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“Our number is on the bill, so patients can reach us easily,” Kreafle says. “Sometimes they’re frustrated: They’re not just calling to say hi – it’s because they have a question or they believe an error has occurred. A lot of the time, it’s a simple solution and we can help them. I try to show them that I understand their frustration and that I want to help them. I try to use terms they will understand to explain the process and just be kind.” Kreafle and her colleagues in Patient Financial Services work about 15 miles north of the Medical Center. But they do see the occasional patient who prefers to come in rather than talk on the phone.
OPERATIONS AND MAINTENANCE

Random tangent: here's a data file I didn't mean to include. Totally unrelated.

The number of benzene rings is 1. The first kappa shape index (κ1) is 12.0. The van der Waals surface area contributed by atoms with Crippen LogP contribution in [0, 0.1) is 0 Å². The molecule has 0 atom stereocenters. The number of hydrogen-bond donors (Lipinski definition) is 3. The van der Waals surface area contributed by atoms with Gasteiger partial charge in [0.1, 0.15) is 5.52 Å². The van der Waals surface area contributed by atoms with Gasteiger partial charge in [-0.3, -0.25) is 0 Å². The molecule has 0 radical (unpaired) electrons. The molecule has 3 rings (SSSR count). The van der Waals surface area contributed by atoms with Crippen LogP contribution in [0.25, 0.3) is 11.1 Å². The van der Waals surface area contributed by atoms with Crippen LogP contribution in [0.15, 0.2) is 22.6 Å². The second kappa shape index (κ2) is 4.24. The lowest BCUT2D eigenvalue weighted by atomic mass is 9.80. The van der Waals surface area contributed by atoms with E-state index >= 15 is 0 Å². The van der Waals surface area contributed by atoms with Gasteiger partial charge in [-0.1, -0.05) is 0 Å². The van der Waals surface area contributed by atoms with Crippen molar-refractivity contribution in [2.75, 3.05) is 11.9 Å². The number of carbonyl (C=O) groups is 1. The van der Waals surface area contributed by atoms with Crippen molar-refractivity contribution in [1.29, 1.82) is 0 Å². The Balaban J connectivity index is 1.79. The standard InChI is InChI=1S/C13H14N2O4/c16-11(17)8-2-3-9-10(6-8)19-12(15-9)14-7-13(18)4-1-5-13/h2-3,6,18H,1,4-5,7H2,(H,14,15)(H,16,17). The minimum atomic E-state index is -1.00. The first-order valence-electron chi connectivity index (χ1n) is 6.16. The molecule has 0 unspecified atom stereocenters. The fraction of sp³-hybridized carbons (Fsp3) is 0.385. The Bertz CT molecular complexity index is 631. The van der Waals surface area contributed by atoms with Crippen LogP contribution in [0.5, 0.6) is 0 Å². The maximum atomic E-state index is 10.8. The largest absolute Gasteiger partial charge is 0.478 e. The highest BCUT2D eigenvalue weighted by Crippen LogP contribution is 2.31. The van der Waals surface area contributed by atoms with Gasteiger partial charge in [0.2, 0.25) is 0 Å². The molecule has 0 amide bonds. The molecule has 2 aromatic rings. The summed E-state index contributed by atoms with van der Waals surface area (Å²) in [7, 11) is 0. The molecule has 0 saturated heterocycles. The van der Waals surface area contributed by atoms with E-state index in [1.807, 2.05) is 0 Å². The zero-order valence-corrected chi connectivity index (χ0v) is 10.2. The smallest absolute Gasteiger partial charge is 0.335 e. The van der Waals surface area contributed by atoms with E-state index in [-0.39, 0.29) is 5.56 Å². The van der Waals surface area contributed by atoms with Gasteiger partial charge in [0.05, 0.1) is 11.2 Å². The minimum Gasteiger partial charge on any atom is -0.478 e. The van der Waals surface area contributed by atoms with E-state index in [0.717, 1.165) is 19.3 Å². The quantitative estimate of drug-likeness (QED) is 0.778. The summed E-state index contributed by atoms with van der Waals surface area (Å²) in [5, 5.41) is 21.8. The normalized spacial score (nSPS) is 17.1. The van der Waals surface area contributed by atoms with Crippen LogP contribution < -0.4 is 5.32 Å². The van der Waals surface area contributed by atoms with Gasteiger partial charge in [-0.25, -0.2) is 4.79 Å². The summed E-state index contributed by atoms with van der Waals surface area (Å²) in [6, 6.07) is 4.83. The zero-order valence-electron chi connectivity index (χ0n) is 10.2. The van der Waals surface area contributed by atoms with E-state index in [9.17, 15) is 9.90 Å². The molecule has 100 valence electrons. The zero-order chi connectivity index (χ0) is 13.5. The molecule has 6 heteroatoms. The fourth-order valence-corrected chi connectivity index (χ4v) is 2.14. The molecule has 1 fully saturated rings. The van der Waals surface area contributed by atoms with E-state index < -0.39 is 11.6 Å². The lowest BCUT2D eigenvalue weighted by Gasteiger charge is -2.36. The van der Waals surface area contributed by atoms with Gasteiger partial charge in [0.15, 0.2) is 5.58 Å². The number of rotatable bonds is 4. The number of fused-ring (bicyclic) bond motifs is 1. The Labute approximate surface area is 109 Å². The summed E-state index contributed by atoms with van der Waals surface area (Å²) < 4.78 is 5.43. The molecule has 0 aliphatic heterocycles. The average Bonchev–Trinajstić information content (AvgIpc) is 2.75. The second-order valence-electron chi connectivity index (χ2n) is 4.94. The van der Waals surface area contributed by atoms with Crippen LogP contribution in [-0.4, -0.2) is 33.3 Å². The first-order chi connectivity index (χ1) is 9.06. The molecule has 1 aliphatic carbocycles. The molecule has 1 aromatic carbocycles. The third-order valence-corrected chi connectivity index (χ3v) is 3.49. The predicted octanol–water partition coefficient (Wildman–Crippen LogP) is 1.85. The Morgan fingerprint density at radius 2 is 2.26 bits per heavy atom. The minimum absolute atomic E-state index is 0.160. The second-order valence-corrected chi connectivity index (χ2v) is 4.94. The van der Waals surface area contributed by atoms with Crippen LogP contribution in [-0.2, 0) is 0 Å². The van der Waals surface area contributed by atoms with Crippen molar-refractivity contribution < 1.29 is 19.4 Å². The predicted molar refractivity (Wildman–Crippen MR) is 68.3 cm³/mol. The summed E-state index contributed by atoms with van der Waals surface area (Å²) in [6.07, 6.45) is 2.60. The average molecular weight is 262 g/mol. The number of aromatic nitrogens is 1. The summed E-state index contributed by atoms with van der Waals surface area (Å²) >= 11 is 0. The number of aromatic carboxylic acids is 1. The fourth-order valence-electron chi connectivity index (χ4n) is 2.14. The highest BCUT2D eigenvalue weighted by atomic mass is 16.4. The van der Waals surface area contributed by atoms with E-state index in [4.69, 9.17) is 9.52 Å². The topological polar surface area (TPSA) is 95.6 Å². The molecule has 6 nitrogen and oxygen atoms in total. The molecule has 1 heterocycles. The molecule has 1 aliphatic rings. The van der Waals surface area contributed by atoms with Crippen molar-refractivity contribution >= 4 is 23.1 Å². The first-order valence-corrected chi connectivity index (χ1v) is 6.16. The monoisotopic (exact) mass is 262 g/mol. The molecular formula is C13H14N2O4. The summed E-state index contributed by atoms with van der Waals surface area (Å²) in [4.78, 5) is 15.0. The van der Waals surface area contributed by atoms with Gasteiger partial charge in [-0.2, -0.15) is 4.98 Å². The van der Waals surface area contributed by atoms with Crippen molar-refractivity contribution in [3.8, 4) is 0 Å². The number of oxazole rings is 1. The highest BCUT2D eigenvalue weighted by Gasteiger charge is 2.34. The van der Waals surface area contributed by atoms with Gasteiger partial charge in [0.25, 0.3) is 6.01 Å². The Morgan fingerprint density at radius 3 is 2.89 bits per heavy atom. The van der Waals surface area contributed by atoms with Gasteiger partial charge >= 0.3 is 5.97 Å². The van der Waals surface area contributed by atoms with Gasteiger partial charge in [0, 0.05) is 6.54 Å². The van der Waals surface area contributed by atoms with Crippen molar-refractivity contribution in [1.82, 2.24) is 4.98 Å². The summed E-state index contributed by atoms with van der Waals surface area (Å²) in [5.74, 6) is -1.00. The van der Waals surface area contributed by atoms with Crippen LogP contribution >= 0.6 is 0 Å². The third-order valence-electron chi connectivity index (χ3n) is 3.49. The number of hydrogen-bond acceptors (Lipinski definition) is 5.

CENTRAL STERILE PROCESSING Before Vatrice McKoy, certified sterile processing technician, begins her job cleaning, sorting and sterilizing surgical instruments — many of which are razor sharp — she dons thick rubber gloves, puts booties over her shoes, covers her mouth and nose with a surgical mask, then lowers a plastic shield over her face, all in the name of avoiding infection and injury. After a preliminary washing, the instruments are put into what amounts to a high-tech automatic dishwasher that finishes the job with pressure and heat. It’s one of the most advanced instrument systems around: scanners and computers are used to keep track of each piece of equipment — from cleaning, to use in the operating room, and back again. “It’s a real energetic job and we learn new things every day,” McKoy says. “We go to seminars and workshops and learn from different vendors how the instruments should be cleaned. It’s a good stepping stone; a lot of people go back to school to be surgical techs or anesthesia techs.” McKoy is one step away from the OR, but her work goes all the way inside. The instrument sets she sterilizes won’t be opened again until they are in an operating room with the patient and a scrubbed-in OR team.